One afternoon last week, I got a text from my daughter.
Could I come pick her and her best friend up at school?
I said I could and I drove to the school within minutes.
As soon as the girls came toward the car, I could tell by their postures and facial expressions that something was wrong.
I asked right away and after a little coaxing, I got the whole story from them before we left the school parking lot.
A tale of an exceptionally bad day involving embarrassment and public humiliation at the hands of some boys.
They were experiencing feelings of hurt and betrayal.
As we talked about it on the way home, my daughter was insistent that we go to the grocery store because she wanted to cook dinner.
After the day they just had, I decided that a distraction such as cooking dinner would be a good thing for them.
Off to the grocery store we went.
I sent them in with money....confident in my daughter's ability to menu plan and shop.
The girls came out with a few bags, looking happy and with plans to prepare a Mexican feast.
When we arrived home, I left the kitchen to them and disappeared to fold loads of laundry in my bedroom...
wondering whether I should continue the conversation about hurt & betrayal.
Sadly, hurt & betrayal are a part of life.
It's how you deal with it and how you go forward from it that matters.
I decided that getting busy in the kitchen with music and preparing a meal with your best friend was a great coping strategy.
I am so grateful that my daughter has a best friend by her side to share the trials of life...the test of hard days.
They really seemed to lean on each other throughout this bad day, and were somewhat quickly able to recover their sense of humour and laugh again.
My mother has always said that you only need one great friend to be happy.
Of course, many great friends are ideal...but one great friend can make the difference.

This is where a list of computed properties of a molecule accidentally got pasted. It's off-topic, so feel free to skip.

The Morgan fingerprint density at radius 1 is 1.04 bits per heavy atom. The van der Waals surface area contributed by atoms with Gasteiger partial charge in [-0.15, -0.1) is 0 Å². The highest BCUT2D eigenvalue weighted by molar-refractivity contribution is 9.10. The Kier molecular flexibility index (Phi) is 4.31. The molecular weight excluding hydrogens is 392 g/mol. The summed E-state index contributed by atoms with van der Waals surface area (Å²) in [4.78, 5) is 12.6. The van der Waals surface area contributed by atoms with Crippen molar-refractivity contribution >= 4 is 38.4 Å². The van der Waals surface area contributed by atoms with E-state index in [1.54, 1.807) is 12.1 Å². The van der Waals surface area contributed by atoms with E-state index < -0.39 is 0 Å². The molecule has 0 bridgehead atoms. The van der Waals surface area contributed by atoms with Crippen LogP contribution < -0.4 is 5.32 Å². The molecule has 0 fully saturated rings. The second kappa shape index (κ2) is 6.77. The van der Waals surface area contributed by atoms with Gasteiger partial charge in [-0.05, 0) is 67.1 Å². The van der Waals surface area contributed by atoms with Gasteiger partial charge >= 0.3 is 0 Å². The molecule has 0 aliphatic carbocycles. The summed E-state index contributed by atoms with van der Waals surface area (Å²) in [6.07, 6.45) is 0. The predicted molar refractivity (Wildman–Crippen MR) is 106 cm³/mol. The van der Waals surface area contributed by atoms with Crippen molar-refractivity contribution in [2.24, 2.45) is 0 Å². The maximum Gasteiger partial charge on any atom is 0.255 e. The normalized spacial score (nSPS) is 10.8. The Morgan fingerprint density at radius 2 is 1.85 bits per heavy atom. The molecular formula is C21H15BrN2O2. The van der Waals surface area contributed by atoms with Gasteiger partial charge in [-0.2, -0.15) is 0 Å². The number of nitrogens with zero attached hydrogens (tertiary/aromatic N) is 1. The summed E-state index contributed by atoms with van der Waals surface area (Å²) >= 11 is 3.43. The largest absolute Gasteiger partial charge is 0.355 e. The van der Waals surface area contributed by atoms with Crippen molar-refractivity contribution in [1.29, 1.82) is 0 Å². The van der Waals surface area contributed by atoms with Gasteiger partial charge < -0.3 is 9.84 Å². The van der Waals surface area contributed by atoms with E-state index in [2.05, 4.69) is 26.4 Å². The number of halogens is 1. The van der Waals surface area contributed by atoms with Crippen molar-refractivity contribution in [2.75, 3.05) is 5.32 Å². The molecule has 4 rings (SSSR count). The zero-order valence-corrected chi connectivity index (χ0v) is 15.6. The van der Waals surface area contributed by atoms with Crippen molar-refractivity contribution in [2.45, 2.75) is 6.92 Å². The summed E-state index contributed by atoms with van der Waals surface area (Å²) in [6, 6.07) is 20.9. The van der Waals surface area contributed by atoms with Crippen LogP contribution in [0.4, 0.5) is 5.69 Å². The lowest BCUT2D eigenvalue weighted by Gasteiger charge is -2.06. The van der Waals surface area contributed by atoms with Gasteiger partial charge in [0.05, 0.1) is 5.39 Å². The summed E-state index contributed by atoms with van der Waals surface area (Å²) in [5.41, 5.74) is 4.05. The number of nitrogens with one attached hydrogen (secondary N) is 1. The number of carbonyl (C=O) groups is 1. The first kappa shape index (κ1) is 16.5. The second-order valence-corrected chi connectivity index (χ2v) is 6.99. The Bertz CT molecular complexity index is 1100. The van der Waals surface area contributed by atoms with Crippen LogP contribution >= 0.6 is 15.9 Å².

By the time my gigantic pile of laundry was folded, I was called to supper.
I came down to see delicious chicken enchiladas...
and these professional barrista-made-looking iced caramel coffees.
Raising a teenage daughter is full of thought-provoking discussions.
Topics we have discussed at length recently include:
Underage drinking & parties.
Parents allowing underage teens to drink.
Acne and Accutane.
Balancing school work and a social life.
Being a good friend.
Truthfulness with ourselves and others.
Writing a resume and finding a part-time job.
Plans for the summer.
Making good choices.
Studying for a Learner's Driving License.
Turning the cell phone off and getting a good night's sleep.
And unlike when your children are 3 and 4 years old and you can kind of fudge answers to questions like, "Why is the sky blue?", there is no 'fudging' answers here.
Answers must be real and honest....thoughtful and intelligent...and make sense to a teenage brain that is working through a maze of choices and situations.
I have lain awake at night...hashing out things in my head.
And what I have come to is this....it's not my answers that matter so much....it's the fact that my daughter feels comfortable enough to have these discussions with me in the first place.
That we can share opinions with each other and she can listen to me and I can listen to her.
That's what matters.
And at the end of the day...where we want to be is home....listening to music with people that we love and cooking dinner.